Excerpts from “Making Your Life As an Artist” by Andrew Simonet

Here are 3 excerpts from Making Your Life As An Artist” that relate to our in-class discussion of the role of art in our culture, and making your Elevator speech.

-DG

Our Role in the Culture

Artists are the only people who contribute new knowledge to the cultural realm. Others can refine, popularize, or synthesize our research, but we discover new cultural information.

That is a sacred responsibility.

We live in a time when we are inundated by images: pictures, language, videos, stories, music, bodies.

99% of those images are made for one reason: to get you to buy something. We artists are responsible for that tiny sliver of images that can be made for every other possible reason: cultural, spiritual, political, emotional.

In an age of image overload, this is a sacred responsibility.

Our Role as opposed to the Effect of our Work

“One more thing: our role as artists is different from the effects we have on the world.
Artists have a lot of effects on the world: our work impacts education, citizenship, multiculturalism, urban renewal. But those are effects of our role; they are not the role.
Our role is to ask rigorous and reckless cultural questions, do our research, and share the results. When we do our role well, all kinds of other things happen. We invigorate cities. We spark important, difficult conversations. We educate. We inspire other fields. But if you evaluate (and fund) the arts based on those effects, you quickly distort the sector.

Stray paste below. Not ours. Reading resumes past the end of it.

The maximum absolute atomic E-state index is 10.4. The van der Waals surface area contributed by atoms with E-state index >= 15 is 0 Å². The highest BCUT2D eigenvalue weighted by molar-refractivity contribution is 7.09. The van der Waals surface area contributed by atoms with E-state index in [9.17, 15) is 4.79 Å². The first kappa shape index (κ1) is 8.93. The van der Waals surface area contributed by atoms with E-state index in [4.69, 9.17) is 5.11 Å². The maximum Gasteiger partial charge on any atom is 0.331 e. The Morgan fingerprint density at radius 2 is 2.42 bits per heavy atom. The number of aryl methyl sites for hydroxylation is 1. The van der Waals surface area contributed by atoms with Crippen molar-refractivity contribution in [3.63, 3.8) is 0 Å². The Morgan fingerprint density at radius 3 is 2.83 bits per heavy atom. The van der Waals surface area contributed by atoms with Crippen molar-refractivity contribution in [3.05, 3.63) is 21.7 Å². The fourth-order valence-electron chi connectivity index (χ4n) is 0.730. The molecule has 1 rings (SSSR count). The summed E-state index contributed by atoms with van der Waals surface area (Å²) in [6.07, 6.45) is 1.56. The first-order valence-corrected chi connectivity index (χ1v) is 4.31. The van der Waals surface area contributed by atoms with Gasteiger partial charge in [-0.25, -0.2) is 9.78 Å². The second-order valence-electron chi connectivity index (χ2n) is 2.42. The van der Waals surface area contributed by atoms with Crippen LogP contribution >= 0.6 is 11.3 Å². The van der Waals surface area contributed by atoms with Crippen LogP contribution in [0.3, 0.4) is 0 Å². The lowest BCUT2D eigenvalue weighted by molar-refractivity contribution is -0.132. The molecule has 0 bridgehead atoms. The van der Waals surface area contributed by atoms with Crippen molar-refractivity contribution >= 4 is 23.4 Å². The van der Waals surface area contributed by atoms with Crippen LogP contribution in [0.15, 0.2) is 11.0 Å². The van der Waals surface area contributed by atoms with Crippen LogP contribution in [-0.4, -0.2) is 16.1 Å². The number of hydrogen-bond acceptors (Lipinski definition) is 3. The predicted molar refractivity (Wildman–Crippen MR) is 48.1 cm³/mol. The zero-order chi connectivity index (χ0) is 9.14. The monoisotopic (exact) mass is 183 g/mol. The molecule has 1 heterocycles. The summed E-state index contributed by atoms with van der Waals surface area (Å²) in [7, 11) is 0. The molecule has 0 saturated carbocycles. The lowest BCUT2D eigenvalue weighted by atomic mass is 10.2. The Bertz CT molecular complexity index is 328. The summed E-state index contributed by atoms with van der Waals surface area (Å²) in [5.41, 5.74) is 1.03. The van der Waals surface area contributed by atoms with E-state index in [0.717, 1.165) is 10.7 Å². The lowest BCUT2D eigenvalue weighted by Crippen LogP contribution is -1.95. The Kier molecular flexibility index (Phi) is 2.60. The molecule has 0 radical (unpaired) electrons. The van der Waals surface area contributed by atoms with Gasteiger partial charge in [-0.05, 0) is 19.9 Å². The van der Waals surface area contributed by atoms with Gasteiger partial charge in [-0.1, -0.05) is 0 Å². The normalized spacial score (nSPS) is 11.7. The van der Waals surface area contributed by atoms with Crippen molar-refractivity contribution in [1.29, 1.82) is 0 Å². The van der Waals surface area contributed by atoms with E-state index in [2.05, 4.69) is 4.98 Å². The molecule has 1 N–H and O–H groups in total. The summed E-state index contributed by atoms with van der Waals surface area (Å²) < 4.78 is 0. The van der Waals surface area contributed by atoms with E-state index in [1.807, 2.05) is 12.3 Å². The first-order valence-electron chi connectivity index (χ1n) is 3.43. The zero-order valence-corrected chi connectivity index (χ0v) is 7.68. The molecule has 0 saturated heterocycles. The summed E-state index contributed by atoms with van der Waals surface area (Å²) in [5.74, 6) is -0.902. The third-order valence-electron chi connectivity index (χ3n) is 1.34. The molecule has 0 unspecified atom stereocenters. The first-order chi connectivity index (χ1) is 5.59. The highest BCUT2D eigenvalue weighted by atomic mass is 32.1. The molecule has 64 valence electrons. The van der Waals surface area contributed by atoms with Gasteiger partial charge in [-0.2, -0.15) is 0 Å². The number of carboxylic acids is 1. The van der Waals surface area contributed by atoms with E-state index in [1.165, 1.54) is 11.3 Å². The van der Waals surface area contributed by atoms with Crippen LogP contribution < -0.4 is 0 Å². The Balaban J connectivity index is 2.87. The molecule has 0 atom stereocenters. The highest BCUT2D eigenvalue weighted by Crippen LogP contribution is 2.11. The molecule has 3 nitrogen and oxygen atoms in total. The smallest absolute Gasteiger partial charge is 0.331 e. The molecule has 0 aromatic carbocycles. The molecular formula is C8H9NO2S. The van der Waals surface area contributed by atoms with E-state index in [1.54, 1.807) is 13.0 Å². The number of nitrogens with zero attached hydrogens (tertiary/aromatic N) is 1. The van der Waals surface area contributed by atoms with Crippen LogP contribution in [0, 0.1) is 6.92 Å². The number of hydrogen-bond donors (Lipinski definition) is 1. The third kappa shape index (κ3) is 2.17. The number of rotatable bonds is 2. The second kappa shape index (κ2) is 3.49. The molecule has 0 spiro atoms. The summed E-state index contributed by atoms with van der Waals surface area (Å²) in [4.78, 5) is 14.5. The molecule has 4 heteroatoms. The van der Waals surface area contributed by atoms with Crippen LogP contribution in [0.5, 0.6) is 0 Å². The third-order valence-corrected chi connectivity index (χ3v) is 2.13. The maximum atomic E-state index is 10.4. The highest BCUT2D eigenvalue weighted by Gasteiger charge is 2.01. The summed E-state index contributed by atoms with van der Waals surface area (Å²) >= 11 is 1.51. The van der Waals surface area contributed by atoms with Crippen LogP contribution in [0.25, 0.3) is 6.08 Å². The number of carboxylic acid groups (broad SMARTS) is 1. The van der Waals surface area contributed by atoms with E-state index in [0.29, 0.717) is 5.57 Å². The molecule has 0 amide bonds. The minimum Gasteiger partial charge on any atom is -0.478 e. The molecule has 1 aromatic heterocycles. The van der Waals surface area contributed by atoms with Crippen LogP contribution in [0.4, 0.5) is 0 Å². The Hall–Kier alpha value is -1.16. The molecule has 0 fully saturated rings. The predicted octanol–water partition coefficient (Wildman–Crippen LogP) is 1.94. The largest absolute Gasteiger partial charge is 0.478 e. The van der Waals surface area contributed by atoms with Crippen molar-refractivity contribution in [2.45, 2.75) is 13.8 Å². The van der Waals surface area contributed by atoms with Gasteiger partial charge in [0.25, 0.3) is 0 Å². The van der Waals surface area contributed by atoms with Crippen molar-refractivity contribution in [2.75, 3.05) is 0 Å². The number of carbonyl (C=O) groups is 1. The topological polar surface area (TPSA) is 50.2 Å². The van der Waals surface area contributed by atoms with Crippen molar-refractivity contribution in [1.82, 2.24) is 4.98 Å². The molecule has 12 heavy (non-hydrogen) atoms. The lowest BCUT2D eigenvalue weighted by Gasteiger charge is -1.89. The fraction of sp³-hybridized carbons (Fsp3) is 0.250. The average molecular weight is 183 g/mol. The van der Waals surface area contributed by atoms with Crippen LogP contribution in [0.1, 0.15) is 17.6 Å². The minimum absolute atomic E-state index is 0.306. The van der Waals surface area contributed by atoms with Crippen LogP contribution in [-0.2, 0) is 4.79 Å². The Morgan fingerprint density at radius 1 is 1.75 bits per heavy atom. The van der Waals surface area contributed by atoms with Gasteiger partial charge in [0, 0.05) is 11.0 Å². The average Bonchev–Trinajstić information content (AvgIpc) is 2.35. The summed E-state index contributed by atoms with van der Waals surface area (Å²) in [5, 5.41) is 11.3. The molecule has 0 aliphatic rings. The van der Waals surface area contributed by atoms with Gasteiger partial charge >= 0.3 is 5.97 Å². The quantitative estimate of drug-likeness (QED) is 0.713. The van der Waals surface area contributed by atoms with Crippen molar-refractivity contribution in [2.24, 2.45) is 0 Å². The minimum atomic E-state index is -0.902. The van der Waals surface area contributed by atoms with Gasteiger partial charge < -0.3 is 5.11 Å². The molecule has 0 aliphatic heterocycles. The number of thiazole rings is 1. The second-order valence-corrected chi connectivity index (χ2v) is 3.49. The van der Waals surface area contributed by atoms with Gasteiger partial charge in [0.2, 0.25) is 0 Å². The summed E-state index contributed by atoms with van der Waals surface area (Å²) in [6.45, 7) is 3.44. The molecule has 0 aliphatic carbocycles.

An analogy: addiction programs in a mosque or church or synagogue can be hugely successful. But what we if funded these places of worship based on their ability to treat addiction? What if we resourced them based on the effect (addiction recovery) instead of the role (center of spiritual life)? First, you’d get some pretty weird churches and mosques, bending over backwards to prove they were curing addiction. And, eventually, they’d lose effectiveness. The effect (addiction recovery) would diminish as their role (place of worship) was neglected.

Effects are great. But our role is more important.”

Leading with your Mission

“Your Mission
Every artist has a mission, a purpose bigger than yourself, a generosity. No one gets into this work for the money or status. Not for long, anyway. Artists begin with something to give to the world.
It may be a way of seeing or listening.
It may be pushing embodiment or questioning Big Cultural Narratives.

When we lead with our mission, more people connect with us.
And it makes us more powerful and more fulfilled.”

CIVILIAN: “What do you do?”
ARTIST: “I make postmodern dances for the stage.”
[AWKWARD SILENCE]

or

CIVILIAN: “What do you do?”
ARTIST: “I’m interested in what is happening to our bodies in this age of digital devices. Are we connecting or disconnecting?”
CIVILIAN: “That’s so interesting because I was just…”
CIVILIAN: “What do you do?”
ARTIST: “I make large-scale figurative paintings and installations, often site-specific.”
CIVILIAN: “. . .”

or

CIVILIAN: “What do you do?”
ARTIST: “I’m looking at all of the stuff we own, the things that fill up our homes. Where does it all come from? Does it keep us safe? Does it overwhelm us?”
CIVILIAN: “Yeah, I was just telling my friend the other day that . . .”

-Andrew Simonet from “Making Your Life as an Artist

Artistry in Action 2017- Summary, Homework & Notes- Class #2 4/5/17

Hello all,

Thanks for a very wide-ranging class on Wednesday.  I feel like we got the term off to a good start. Below is a summary of our class discussion. The homework that was introduced in this class, and whiteboard photos from the class.  See you all next week.